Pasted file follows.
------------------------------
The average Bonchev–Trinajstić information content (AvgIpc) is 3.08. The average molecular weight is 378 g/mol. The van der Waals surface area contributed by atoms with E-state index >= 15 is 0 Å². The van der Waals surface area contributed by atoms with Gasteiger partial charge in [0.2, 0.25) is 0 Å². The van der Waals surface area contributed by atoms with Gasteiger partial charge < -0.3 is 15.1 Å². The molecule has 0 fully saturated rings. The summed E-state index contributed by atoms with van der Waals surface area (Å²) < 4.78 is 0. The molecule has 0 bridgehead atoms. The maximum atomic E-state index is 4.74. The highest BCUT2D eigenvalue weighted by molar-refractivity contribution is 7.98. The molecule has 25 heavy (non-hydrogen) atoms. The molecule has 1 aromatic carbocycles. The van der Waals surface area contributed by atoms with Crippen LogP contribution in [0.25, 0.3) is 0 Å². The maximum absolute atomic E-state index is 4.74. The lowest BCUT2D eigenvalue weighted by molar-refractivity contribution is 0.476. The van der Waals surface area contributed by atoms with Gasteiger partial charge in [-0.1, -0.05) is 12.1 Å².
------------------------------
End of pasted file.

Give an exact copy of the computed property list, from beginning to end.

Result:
The average Bonchev–Trinajstić information content (AvgIpc) is 3.08. The average molecular weight is 378 g/mol. The van der Waals surface area contributed by atoms with E-state index >= 15 is 0 Å². The van der Waals surface area contributed by atoms with Gasteiger partial charge in [0.2, 0.25) is 0 Å². The van der Waals surface area contributed by atoms with Gasteiger partial charge < -0.3 is 15.1 Å². The molecule has 0 fully saturated rings. The summed E-state index contributed by atoms with van der Waals surface area (Å²) < 4.78 is 0. The molecule has 0 bridgehead atoms. The maximum atomic E-state index is 4.74. The highest BCUT2D eigenvalue weighted by molar-refractivity contribution is 7.98. The molecule has 25 heavy (non-hydrogen) atoms. The molecule has 1 aromatic carbocycles. The van der Waals surface area contributed by atoms with Crippen LogP contribution in [0.25, 0.3) is 0 Å². The maximum absolute atomic E-state index is 4.74. The lowest BCUT2D eigenvalue weighted by molar-refractivity contribution is 0.476. The van der Waals surface area contributed by atoms with Gasteiger partial charge in [-0.1, -0.05) is 12.1 Å².